Constant updates to the management of financial documentation and invoices, in line with frequently shifting regulation, is a full time job in itself. The work is tedious, legally complex, expensive, and unique to each country you operate in. The process is never ‘complete’. You’ll always have to stay on top of tech updates and legalese, using up a lot of time in addition to your team’s current responsibilities.
So, what is the answer? Outsourcing.
More specifically, you should consider handing over the cumbersome responsibility of I2P compliance to qualified third parties that specialise in managing government-mandated finance documents, such as Tungsten Network. They’ll have all the tools they need to add value to your operation, such as creating compliant invoices and connecting with the government for you.
Ruud says: “And that's another reason why it’s effective to work with a third-party like Tungsten. We can make sure your suppliers provide the right data, we ensure you’re complying with the business logic required by the buyer and we send your invoice to the government in the right format with the right information.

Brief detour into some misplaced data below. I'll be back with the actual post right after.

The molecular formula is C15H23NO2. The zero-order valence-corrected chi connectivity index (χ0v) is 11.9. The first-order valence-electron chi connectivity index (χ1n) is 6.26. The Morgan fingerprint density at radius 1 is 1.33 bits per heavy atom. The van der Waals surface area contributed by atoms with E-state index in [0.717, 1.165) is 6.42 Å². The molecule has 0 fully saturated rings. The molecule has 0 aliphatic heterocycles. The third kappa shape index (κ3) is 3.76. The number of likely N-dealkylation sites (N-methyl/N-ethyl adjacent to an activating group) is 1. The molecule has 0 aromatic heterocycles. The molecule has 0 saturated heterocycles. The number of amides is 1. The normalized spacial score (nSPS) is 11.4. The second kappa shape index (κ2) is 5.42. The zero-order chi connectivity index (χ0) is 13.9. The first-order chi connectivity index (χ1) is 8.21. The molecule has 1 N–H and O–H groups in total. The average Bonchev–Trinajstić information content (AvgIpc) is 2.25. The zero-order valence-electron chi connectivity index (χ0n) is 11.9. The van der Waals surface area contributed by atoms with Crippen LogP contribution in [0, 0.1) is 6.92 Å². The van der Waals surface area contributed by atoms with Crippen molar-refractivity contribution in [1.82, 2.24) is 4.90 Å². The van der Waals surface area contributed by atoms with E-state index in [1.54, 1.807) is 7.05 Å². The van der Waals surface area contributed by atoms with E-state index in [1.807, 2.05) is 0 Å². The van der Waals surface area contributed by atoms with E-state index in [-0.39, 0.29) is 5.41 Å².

As a result, you’ll not only save your business time, money and stress, but you’ll be able to run a much more efficient Accounts Payable or Accounts Receivable process. Whatever happens to government mandates in the future, your company will be fully equipped to avoid punitive measures from tax authorities.
Manage e-invoicing easily with Tungsten Network
Most governments with mandates offer a portal that you can connect to manually to submit your invoices. But in the fast-paced and busy world of the SME, very few have the resources to submit invoices into government portals manually.
Managing mandate compliance can be a painful exercise, particularly for smaller firms that may not have the IT capacity, staff, or budget to comply. However, Tungsten Network has the world’s largest, compliant business transaction network which helps global businesses progress on their journey to world-class performance we are ideally positioned to help.